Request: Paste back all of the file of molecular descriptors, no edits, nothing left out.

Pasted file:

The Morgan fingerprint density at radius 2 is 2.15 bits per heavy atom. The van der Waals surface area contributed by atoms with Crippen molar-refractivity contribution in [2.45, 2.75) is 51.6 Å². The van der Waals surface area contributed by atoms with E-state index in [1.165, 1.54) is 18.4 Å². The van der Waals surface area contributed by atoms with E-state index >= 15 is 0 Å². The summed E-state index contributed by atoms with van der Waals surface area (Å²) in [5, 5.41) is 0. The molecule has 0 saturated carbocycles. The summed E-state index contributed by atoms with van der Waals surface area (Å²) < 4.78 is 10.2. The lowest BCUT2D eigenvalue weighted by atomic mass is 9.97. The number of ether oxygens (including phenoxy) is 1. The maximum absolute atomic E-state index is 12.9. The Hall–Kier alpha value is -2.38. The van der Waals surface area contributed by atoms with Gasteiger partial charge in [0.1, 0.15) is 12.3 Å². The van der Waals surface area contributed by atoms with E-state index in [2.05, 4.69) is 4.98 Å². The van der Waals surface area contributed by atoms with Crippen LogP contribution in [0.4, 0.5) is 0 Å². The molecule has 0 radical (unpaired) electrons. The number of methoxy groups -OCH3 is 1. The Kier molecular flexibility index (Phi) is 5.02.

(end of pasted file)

The Morgan fingerprint density at radius 2 is 2.15 bits per heavy atom. The van der Waals surface area contributed by atoms with Crippen molar-refractivity contribution in [2.45, 2.75) is 51.6 Å². The van der Waals surface area contributed by atoms with E-state index in [1.165, 1.54) is 18.4 Å². The van der Waals surface area contributed by atoms with E-state index >= 15 is 0 Å². The summed E-state index contributed by atoms with van der Waals surface area (Å²) in [5, 5.41) is 0. The molecule has 0 saturated carbocycles. The summed E-state index contributed by atoms with van der Waals surface area (Å²) < 4.78 is 10.2. The lowest BCUT2D eigenvalue weighted by atomic mass is 9.97. The number of ether oxygens (including phenoxy) is 1. The maximum absolute atomic E-state index is 12.9. The Hall–Kier alpha value is -2.38. The van der Waals surface area contributed by atoms with Gasteiger partial charge in [0.1, 0.15) is 12.3 Å². The van der Waals surface area contributed by atoms with E-state index in [2.05, 4.69) is 4.98 Å². The van der Waals surface area contributed by atoms with Crippen LogP contribution in [0.4, 0.5) is 0 Å². The molecule has 0 radical (unpaired) electrons. The number of methoxy groups -OCH3 is 1. The Kier molecular flexibility index (Phi) is 5.02.